Blessed with a rich cultural and religious heritage, the
Philippines celebrates many colourful traditions that are held
annually. Apart from the festivals in Manila, there are a
variety of other famous celebrations that take place around the
country such as the Moriones Festival in
The Philippine island of Marinduque plays host to this vibrant weeklong event which is held between Holy Monday and Easter Sunday in each of its towns every year. During the festival period, people known as "morions" don masks, dress up as Roman soldiers and carry wooden swords and spears as they roam the streets causing playful mischief.
The Manila Moriones Festival dates back to the 1800's when a priest wanted to get his parishioners more interested in the religious activities of lent. While the word "morion" means visor or mask, the story behind the festival is tied to the legend of Longinus, a Roman centurion who is believed to have been at the side of Jesus Christ's crucifixion.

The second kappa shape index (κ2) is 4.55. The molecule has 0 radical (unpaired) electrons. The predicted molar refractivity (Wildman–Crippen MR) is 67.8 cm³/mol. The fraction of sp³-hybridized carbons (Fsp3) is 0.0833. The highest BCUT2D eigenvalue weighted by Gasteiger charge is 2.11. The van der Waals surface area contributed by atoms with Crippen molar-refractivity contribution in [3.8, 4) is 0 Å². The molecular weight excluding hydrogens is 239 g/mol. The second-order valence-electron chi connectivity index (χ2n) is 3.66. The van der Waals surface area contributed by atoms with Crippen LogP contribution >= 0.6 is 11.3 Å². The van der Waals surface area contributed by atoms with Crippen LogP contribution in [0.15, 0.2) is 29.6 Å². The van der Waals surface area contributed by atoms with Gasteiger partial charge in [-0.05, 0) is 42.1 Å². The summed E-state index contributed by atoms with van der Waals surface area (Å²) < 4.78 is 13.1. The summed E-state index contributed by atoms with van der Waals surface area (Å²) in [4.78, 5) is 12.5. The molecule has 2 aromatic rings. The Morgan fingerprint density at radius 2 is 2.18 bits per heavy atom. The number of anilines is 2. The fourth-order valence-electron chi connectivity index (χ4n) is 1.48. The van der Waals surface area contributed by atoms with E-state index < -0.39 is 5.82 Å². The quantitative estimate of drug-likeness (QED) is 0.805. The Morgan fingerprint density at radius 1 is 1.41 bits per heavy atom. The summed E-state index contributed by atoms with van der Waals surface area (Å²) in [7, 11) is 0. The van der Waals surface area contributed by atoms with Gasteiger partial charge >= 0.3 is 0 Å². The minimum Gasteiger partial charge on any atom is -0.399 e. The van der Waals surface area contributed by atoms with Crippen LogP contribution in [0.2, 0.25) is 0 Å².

Part of the ritual is the "Habulan" where those depicting Roman soldiers hunt for a person dressed up as Longinus, whom they pursue in a chaotic chase all over town. There is however, a serious side to the Moriones Festival. Christ's final hours of suffering are commemorated at the part of the festival known as "Via Crucis". At this time it is common to see processions involving men inflicting bodily pain by whipping themselves, while some carry heavy crosses.